When I had my stroke, I wrote my way out of it. I have written my way through love. I have written my way out of heartbreak. I have written my way into exploring ambiguity. I have written my way out of censorship. My writing has made me grow up. My writing has given me a bar for which I should reach. My writing has kept my heart open, even if times a crack.

Writing has saved my life, and it continues to save me. It transforms my loneliness into a loveliness. And I hope in turn, it transforms the loneliness of my readers into loveliness, an exquisite beauty.

And in that way, I hope my writing saves your life, too.

Loneliness is one letter away from loveliness.

***

Joining Heather’s Abecedary, Fog City Writer, and other writers like Susan Ito in working through the alphabet with short, memoir-like pieces. Except I’m going to go in reverse, beginning with “Z.” It’s called Alphabet: A History.

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Alphabet a History: N is for Numbers

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The horror of numbers.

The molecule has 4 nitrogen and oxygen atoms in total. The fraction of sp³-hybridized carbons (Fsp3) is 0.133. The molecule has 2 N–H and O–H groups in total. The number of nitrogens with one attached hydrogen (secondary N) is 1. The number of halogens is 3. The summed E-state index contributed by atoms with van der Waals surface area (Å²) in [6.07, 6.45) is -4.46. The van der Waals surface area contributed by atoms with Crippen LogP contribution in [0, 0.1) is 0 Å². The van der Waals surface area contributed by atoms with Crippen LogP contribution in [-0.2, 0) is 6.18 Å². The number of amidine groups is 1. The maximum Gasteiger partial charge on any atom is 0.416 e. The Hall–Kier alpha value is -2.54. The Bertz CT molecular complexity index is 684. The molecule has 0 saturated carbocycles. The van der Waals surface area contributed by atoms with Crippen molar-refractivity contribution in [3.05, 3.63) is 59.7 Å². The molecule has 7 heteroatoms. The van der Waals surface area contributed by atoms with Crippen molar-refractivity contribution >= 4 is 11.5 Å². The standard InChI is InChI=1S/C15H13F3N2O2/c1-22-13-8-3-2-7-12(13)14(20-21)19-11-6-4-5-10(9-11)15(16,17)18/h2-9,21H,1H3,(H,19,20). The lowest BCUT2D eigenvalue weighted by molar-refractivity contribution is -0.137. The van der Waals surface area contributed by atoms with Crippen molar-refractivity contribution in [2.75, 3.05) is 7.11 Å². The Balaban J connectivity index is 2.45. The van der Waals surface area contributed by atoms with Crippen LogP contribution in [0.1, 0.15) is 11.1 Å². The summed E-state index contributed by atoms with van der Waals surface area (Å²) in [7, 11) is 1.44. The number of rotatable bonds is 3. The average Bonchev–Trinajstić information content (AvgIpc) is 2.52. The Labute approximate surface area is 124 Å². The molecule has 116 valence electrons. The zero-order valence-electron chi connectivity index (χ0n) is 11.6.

I wrote a post entitled N is for NYC–the place where in hindsight, I see my life turned tack and pivoted with dizzying fashion in my most beloved city. I thought my life had capsized, but it had not.

But then the Sewol ferry disaster happened. A capsized ferry. Hundreds of children on a field trip in the cold water. And their parents on the shore, waiting for them to come home. Too many of these parents are taking home bodies.

I am not tuned into every disaster in the world. If I were, I’d die of heartbreak.

But there are certain disasters that pierce my heart. That keep me riveted. Like 9/11, when I could not be torn from the news. Or Hurricane Katrina. Or the earthquake in Haiti. Fukushima. The death of innocents. Combined with injustice. Stir with the injured parts (unknown and known) of my soul and psyche, and you get obsession.

I’ve been following Joseph Kim on twitter, as he reports from the site of the tragedy. For the past week, he has been updating his followers with the numbers of the rescued, missing, and the dead. I haven’t turned on CNN, which is a huge deal and progression with my OCD (usually I’m riveted to television news during such sagas). He stopped reporting body count numbers a couple days ago.

I was relieved. The numbers are clearly going to be high. They are already too high. They are going to rise. The number of missing will likely and eventually match the number of the dead. Rescue workers are weeping as they come out of the water and carry the bodies. The vice principal of the high school, who organized the fateful field trip to Jeju, hung himself from a tree after 11 hours of interrogation by police and then 2 straight days apologizing to grieving parents.